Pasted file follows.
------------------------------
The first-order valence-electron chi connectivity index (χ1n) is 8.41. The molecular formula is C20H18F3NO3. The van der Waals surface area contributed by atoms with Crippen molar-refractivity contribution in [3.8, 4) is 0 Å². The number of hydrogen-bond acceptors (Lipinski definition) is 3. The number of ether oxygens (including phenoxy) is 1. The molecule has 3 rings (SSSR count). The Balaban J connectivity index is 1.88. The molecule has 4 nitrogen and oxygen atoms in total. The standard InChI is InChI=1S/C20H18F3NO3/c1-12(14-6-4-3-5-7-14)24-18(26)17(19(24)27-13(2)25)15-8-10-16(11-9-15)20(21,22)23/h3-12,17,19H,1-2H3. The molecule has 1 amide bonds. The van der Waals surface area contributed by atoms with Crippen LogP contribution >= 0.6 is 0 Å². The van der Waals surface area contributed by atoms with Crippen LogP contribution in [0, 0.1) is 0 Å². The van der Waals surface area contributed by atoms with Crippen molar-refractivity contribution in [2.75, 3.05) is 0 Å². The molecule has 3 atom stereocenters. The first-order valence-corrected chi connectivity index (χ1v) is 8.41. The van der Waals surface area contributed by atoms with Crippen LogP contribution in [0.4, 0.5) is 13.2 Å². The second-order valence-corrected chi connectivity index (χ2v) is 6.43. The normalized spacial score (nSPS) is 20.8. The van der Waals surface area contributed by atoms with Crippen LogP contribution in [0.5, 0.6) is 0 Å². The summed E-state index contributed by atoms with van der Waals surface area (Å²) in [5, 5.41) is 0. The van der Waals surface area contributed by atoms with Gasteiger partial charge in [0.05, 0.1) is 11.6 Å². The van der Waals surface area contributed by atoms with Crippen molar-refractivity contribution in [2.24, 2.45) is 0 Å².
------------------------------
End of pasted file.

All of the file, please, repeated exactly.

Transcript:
The first-order valence-electron chi connectivity index (χ1n) is 8.41. The molecular formula is C20H18F3NO3. The van der Waals surface area contributed by atoms with Crippen molar-refractivity contribution in [3.8, 4) is 0 Å². The number of hydrogen-bond acceptors (Lipinski definition) is 3. The number of ether oxygens (including phenoxy) is 1. The molecule has 3 rings (SSSR count). The Balaban J connectivity index is 1.88. The molecule has 4 nitrogen and oxygen atoms in total. The standard InChI is InChI=1S/C20H18F3NO3/c1-12(14-6-4-3-5-7-14)24-18(26)17(19(24)27-13(2)25)15-8-10-16(11-9-15)20(21,22)23/h3-12,17,19H,1-2H3. The molecule has 1 amide bonds. The van der Waals surface area contributed by atoms with Crippen LogP contribution >= 0.6 is 0 Å². The van der Waals surface area contributed by atoms with Crippen LogP contribution in [0, 0.1) is 0 Å². The van der Waals surface area contributed by atoms with Crippen molar-refractivity contribution in [2.75, 3.05) is 0 Å². The molecule has 3 atom stereocenters. The first-order valence-corrected chi connectivity index (χ1v) is 8.41. The van der Waals surface area contributed by atoms with Crippen LogP contribution in [0.4, 0.5) is 13.2 Å². The second-order valence-corrected chi connectivity index (χ2v) is 6.43. The normalized spacial score (nSPS) is 20.8. The van der Waals surface area contributed by atoms with Crippen LogP contribution in [0.5, 0.6) is 0 Å². The summed E-state index contributed by atoms with van der Waals surface area (Å²) in [5, 5.41) is 0. The van der Waals surface area contributed by atoms with Gasteiger partial charge in [0.05, 0.1) is 11.6 Å². The van der Waals surface area contributed by atoms with Crippen molar-refractivity contribution in [2.24, 2.45) is 0 Å².